Cost cutting falls short, Ford says
Stick to the budget, managers told
By Mark Truby / The Detroit News
For the third time in the last year, Ford is reminding employees of expenditures that are off-limits as it battles to restore profits. Examples:
Discretionary training and travel.
New computer equipment and software.
Palm pilots, mobile phones, pagers.
DEARBORN -- Ford Motor Co. officials -- disappointed that cost cutting dictates aren't being consistently followed -- are cracking down harder on discretionary spending.
In a terse memo to executives Monday, Ford North American Chief Jim Padilla said the company is at risk of going over budget this year and demanded strict adherence to a spending freeze in effect since last year.
"Recently, it has come to our attention the freeze has not been consistently implemented," Padilla wrote in the memo, which was obtained by The Detroit News. "To be clear, there will be no exceptions to this policy."
Ford, which has lost $6.4 billion in the past two years, is struggling to carve out billions of dollars in operating costs without hindering new car and truck development.
Expenditures that are prohibited range from the relatively inexpensive -- magazine subscriptions, Franklin planners and refills, pagers and flowers for employee anniversaries -- to big-ticket expenses such as consulting contracts, racing and community event sponsorships and computer equipment and software upgrades, according to documents The News obtained.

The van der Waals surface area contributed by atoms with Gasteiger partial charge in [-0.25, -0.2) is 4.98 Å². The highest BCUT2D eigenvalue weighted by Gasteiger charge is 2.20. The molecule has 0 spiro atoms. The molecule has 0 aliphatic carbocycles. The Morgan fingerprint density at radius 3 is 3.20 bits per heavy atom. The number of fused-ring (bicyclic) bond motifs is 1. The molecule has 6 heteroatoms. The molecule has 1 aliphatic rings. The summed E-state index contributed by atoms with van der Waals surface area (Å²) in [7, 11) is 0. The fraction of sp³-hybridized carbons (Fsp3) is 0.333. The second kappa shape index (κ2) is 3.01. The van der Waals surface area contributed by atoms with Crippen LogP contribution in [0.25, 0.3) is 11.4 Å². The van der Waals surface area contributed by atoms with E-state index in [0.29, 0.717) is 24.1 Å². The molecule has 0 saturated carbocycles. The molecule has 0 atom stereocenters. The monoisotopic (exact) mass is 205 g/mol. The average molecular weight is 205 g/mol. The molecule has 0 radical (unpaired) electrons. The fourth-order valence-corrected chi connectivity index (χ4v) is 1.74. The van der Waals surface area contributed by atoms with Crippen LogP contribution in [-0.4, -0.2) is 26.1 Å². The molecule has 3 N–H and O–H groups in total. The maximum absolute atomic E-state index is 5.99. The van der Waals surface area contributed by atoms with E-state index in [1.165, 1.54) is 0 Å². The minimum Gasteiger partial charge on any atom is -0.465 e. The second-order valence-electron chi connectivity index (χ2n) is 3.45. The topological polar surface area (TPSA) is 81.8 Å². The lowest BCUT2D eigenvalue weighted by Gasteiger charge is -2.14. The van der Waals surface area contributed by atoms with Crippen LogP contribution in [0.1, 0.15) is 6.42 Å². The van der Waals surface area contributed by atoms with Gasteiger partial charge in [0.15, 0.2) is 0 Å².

For example, all salaried, hourly and supplemental hiring must be approved by a vice president-level executive. All discretionary training and travel is prohibited, along with recruiting dinners and company-sponsored employee events.
Although the freeze was first unveiled in February 2002, and reiterated in August, Ford has been frustrated that it isn't being adopted across the board.
"As you are aware there are risks to the 2003 budget, and continued improvements are required to achieve our 2003 commitments and accelerating our revitalization goals," Padilla wrote. "Achieving our goals will only be accomplished with a continued focus on costs in all we do."
Crosstown rival General Motors Corp. said it is accelerating its own cost-cutting program, spokesman Jerry Dubrowski said.
"We're looking to cut spending wherever we can, particularly discretionary spending such as travel and off-site meetings," Dubrowski said. "In light of all the economic uncertainty, we think it is the prudent thing to do."
DaimlerChrysler AG's Chrysler Group is cutting costs, too, but has not implemented a specific plan to freeze spending, spokesman Dave Barnes said.
With Ford under pressure to restore profits, Chairman and CEO Bill Ford Jr. has called on senior managers to intensify cost cutting. Ford's goal is to build pre-tax earnings back to $7 billion a year by mid-decade.
The automaker stripped away $2 billion in overhead costs last year and Bill Ford called for another $1 billion in cuts this year.
So far this year, the company's information technology budget has been slashed by 20 percent or $300 million and Ford's salaried employees and retirees will see their medical coverage costs rise starting in the summer.
My first car was a 67 Mustang Coupe, 2nd one was a 67 Cougar XR-7, 3rd one was a 66 Mustang Coupe. Why did I get rid of these cars for ? I know why, because I'm stupid, stupid, stupid.
My next Ford.....